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5 definitions found
 for Torture
From The Collaborative International Dictionary of English v.0.48 :

  torture \tor"ture\, v. t. [imp. & p. p. tortured
     (t[^o]r"t[-u]rd; 135); p. pr. & vb. n. tTorturing.] [Cf. F.
     Torturer. ]
     1. To put to torture; to pain extremely; to harass; to vex.
        [1913 Webster]
  
     2. To punish with torture; to put to the rack; as, to torture
        an accused person. --Shak.
        [1913 Webster]
  
     3. To wrest from the proper meaning; to distort. --Jar.
        Taylor.
        [1913 Webster]
  
     4. To keep on the stretch, as a bow. [Obs.]
        [1913 Webster]
  
              The bow tortureth the string.         --Bacon.
        [1913 Webster]

From The Collaborative International Dictionary of English v.0.48 :

  Torture \Tor"ture\ (t[^o]r"t[-u]r; 135), n. [F., fr. L. tortura,
     fr. torquere, tortum, to twist, rack, torture; probably akin
     to Gr. tre`pein to turn, G. drechseln to turn on a lathe, and
     perhaps to E. queer. Cf. Contort, Distort, Extort,
     Retort, Tart, n., Torch, Torment, Tortion, Tort,
     Trope.]
     1. Extreme pain; anguish of body or mind; pang; agony;
        torment; as, torture of mind. --Shak.
        [1913 Webster]
  
              Ghastly spasm or racking torture.     --Milton.
        [1913 Webster]
  
     2. Especially, severe pain inflicted judicially, either as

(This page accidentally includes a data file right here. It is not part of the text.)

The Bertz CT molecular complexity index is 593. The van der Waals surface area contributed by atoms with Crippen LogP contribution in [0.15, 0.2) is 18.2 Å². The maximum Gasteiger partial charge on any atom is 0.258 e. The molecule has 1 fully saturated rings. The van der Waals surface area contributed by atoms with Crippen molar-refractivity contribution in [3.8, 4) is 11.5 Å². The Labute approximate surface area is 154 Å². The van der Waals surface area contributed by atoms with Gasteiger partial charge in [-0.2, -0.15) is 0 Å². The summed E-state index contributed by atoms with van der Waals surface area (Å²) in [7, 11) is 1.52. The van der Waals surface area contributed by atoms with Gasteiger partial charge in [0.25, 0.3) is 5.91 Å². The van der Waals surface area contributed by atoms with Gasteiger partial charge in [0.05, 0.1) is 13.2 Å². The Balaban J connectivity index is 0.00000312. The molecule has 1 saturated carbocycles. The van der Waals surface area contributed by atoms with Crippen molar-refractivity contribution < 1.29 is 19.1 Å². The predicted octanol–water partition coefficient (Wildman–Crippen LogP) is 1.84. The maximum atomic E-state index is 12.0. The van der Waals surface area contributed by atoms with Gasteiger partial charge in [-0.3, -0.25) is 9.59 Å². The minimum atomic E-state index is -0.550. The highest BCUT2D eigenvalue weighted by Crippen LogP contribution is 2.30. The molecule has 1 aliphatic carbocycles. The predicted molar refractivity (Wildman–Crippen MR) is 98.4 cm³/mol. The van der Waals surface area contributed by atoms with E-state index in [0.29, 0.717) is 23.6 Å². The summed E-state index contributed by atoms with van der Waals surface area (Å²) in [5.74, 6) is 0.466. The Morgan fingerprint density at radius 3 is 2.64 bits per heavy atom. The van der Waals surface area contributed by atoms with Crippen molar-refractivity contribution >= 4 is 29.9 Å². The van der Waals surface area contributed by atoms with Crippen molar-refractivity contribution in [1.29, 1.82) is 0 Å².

punishment for a crime, or for the purpose of extorting a
        confession from an accused person, as by water or fire, by
        the boot or thumbkin, or by the rack or wheel.
        [1913 Webster]
  
     3. The act or process of torturing.
        [1913 Webster]
  
              Torture, which had always been deciared illegal, and
              which had recently been declared illegal even by the
              servile judges of that age, was inflicted for the
              last time in England in the month of May, 1640.
                                                    --Macaulay.
        [1913 Webster]

From WordNet (r) 3.0 (2006) :

  torture
      n 1: extreme mental distress [syn: anguish, torment,
           torture]
      2: unbearable physical pain [syn: torture, torment]
      3: intense feelings of suffering; acute mental or physical pain;
         "an agony of doubt"; "the torments of the damned" [syn:
         agony, torment, torture]
      4: the act of distorting something so it seems to mean something
         it was not intended to mean [syn: distortion,
         overrefinement, straining, torture, twisting]
      5: the deliberate, systematic, or wanton infliction of physical
         or mental suffering by one or more persons in an attempt to
         force another person to yield information or to make a
         confession or for any other reason; "it required unnatural
         torturing to extract a confession" [syn: torture,
         torturing]
      v 1: torment emotionally or mentally [syn: torment, torture,
           excruciate, rack]